Rugby World Cup: Irish fans grapple with stereotypes, queues and loos in Japan

Country’s famous hospitality is rolled out for more than half a million tournament visitors

The Dubliners bar in Shibuya, central Tokyo. Photograph: David McNeill

The barman in Dubliners, a pub in Shibuya, central Tokyo, is not about to dispel any national stereotypes: Irish visitors nearly drank him dry.

“We ran out of beer before the Ireland-Scotland game on Sunday,” says Yosuke Yamashita, eyes nervously scanning the bar. Even the one-foot leprechaun on the counter looks shamefaced.

Every bar in the capital was warned to prepare for the onslaught of beer-swigging foreigners. And Sunday was but a trial run for this weekend, when Ireland meets Japan in Shizuoka. Yamashita-san says he and the staff have learned their lesson. ‘We will redouble our efforts,’ his expression seems to say.

Two Tipperary men at the bar are an oasis of Zen calm before the showdown with the hosts. David Quirke and James O’Brien have been noting the cultural strengths that keep the world’s most populous city humming. “The Japanese are good at queuing,” says Mr Quirke. The two spent an hour queuing for breakfast, they said. Nobody complained.


The arrival of over half-a-million gaijin (foreigners) for the World Cup was expected to test the patience of this still strikingly homogenous country. Yet, the odd cultural blip aside, it's been smooth sailing. One group caused a flap last weekend when they performed a mass scrum on a packed train. But that was the French, celebrating their win over Argentina. The Irish were elsewhere.

Irish fans at the game between Ireland and Scotland at International Stadium Yokohama on September 22nd, 2019. Photograph: Stu Forster/Getty Images

Most have been quietly sampling Japan's famous omotenashi (hospitality) in between games. Not all are as easy to spot as Conor O'Hey, who wears a Cavan GAA T-shirt. He's been to Kyoto and Hiroshima with his sisters, his dad, Michael and mum Fiona. "We're loving it here," he says.

A highlight for the family was the Hiroshima Peace Museum, which commemorates the atomic bombing of August 1945. “We were all so angry [looking at the exhibits], but it’s something you have to do,” says Fiona. The remarkable thing, she says, is the Japanese don’t blame anyone for what happened.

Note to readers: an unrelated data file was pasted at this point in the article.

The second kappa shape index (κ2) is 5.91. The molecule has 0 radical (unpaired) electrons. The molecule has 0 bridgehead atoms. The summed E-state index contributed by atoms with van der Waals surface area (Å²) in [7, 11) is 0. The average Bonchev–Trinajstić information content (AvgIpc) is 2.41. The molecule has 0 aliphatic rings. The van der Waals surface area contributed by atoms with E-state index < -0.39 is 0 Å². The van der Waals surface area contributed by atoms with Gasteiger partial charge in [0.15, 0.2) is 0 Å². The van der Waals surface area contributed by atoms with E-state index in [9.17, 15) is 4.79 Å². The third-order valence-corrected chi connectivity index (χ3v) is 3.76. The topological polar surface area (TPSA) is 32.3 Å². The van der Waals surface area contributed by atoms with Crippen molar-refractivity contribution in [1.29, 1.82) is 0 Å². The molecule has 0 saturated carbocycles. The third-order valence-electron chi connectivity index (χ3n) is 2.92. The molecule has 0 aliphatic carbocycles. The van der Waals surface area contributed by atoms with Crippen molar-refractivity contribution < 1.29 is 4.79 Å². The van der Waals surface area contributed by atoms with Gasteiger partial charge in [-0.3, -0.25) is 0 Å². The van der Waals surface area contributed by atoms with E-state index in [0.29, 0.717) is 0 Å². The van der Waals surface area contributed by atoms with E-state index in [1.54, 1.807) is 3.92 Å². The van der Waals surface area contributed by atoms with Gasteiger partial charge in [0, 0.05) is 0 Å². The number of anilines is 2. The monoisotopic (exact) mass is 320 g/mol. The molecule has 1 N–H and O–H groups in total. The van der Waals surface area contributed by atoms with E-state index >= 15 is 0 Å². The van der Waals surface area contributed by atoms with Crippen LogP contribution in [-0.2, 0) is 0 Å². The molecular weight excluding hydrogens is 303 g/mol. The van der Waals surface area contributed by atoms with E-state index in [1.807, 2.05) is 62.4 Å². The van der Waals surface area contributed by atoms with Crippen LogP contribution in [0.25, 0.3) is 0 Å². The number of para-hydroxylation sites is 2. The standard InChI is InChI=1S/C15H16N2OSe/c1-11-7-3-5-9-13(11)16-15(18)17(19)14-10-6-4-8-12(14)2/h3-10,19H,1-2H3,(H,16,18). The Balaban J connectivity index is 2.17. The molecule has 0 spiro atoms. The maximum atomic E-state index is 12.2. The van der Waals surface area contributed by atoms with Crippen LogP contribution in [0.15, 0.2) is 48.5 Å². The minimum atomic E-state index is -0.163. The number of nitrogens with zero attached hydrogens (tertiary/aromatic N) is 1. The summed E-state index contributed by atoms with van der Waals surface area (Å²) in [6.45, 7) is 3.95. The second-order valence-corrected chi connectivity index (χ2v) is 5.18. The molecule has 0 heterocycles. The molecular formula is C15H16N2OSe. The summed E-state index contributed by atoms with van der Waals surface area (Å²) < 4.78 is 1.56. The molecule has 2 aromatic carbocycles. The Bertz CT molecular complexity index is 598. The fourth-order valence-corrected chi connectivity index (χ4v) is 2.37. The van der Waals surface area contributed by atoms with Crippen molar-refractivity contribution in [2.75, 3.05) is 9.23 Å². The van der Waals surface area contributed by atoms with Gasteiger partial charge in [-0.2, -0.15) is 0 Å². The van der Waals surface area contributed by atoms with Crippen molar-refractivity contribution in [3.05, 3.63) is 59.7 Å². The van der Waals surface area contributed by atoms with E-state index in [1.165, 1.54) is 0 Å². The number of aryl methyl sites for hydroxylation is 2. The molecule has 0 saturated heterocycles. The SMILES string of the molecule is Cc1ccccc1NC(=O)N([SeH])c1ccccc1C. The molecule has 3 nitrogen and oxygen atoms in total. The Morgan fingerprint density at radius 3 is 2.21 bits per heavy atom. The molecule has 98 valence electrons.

Everyone notes the safe streets, pristine hotels and high-tech loos with their confusing array of squirts, blow-dries and recordings to drown out the sounds of the body doing its business. “They look like instrument panels of airplanes,” says Frank, an Irishman in the Dubliners who says he’s on his way to Kobe.

There are the inevitable miscommunications. Two Irish lads wrapped in a tricolor entertained onlookers by wrestling each other outside a convenience store in Yokohama before the match. Yusuke Saito, a Japanese onlooker thought they were imitating sumo wrestlers before told it was a scrum. “What’s a scrum?” he asked.

A small party of Jehovah’s Witnesses in kimono and suits gamely tried to enlist converts from the river of green jerseys streaming into the Yokohama Stadium. Some Irish fans later buried the hatchet with Scottish fans in local pubs over such timeless classics as “We Hate the English More Than You.”

Everyone compliments the forbearance of the hosts, endlessly helpful as they struggle with accents from Limerick, Cork and Galway. “The Japanese are the nicest people going,” says Jack Scales, who is in Yokohama with his father, Paul.

For most, the World Cup is the trip of a lifetime. James O’Brien says he planned the visit for two years.

One Co Monaghan man whom The Irish Times meets carries a spreadsheet of the games and song lyrics for various national anthems, including "Flower of Scotland', 'God Save the Queen' and 'Mae Hen Wlad Fy Nhadau' (Land of my Fathers). Not to be outdone, Toshiaki Hirose, the former captain of the national team, has been touring the country teaching local people all 20 national anthems – including Amhrán na bhFiann. Feel the omotenashi.